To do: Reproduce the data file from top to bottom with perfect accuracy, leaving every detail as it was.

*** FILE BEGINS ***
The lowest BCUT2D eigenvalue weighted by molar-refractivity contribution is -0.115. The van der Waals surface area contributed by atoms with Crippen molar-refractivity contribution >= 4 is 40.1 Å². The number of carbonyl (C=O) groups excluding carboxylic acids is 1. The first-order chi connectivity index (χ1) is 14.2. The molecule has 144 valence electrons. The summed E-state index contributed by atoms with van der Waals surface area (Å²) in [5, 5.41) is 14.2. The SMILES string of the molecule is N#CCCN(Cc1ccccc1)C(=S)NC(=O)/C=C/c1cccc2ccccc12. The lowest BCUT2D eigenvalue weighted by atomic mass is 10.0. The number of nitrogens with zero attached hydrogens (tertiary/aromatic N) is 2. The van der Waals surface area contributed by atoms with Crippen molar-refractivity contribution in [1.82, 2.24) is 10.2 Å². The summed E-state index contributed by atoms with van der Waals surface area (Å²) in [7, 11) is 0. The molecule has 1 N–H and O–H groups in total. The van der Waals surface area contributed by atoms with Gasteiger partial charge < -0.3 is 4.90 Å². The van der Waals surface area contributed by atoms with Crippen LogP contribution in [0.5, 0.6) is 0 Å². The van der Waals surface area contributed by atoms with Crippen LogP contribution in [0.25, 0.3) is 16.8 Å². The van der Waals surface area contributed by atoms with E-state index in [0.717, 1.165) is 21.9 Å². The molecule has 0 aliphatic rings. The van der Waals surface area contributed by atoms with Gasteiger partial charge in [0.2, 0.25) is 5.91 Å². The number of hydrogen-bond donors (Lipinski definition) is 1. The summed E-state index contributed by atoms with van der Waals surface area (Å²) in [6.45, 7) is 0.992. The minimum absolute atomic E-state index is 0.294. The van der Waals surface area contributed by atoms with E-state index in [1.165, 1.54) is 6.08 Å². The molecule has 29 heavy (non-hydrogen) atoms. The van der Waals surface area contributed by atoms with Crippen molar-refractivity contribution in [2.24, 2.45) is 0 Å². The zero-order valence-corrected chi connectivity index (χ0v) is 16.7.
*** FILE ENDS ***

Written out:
The lowest BCUT2D eigenvalue weighted by molar-refractivity contribution is -0.115. The van der Waals surface area contributed by atoms with Crippen molar-refractivity contribution >= 4 is 40.1 Å². The number of carbonyl (C=O) groups excluding carboxylic acids is 1. The first-order chi connectivity index (χ1) is 14.2. The molecule has 144 valence electrons. The summed E-state index contributed by atoms with van der Waals surface area (Å²) in [5, 5.41) is 14.2. The SMILES string of the molecule is N#CCCN(Cc1ccccc1)C(=S)NC(=O)/C=C/c1cccc2ccccc12. The lowest BCUT2D eigenvalue weighted by atomic mass is 10.0. The number of nitrogens with zero attached hydrogens (tertiary/aromatic N) is 2. The van der Waals surface area contributed by atoms with Crippen molar-refractivity contribution in [1.82, 2.24) is 10.2 Å². The summed E-state index contributed by atoms with van der Waals surface area (Å²) in [7, 11) is 0. The molecule has 1 N–H and O–H groups in total. The van der Waals surface area contributed by atoms with Gasteiger partial charge < -0.3 is 4.90 Å². The van der Waals surface area contributed by atoms with Crippen LogP contribution in [0.5, 0.6) is 0 Å². The van der Waals surface area contributed by atoms with Crippen LogP contribution in [0.25, 0.3) is 16.8 Å². The van der Waals surface area contributed by atoms with E-state index in [0.717, 1.165) is 21.9 Å². The molecule has 0 aliphatic rings. The van der Waals surface area contributed by atoms with Gasteiger partial charge in [0.2, 0.25) is 5.91 Å². The number of hydrogen-bond donors (Lipinski definition) is 1. The summed E-state index contributed by atoms with van der Waals surface area (Å²) in [6.45, 7) is 0.992. The minimum absolute atomic E-state index is 0.294. The van der Waals surface area contributed by atoms with E-state index in [1.165, 1.54) is 6.08 Å². The molecule has 29 heavy (non-hydrogen) atoms. The van der Waals surface area contributed by atoms with Crippen molar-refractivity contribution in [2.24, 2.45) is 0 Å². The zero-order valence-corrected chi connectivity index (χ0v) is 16.7.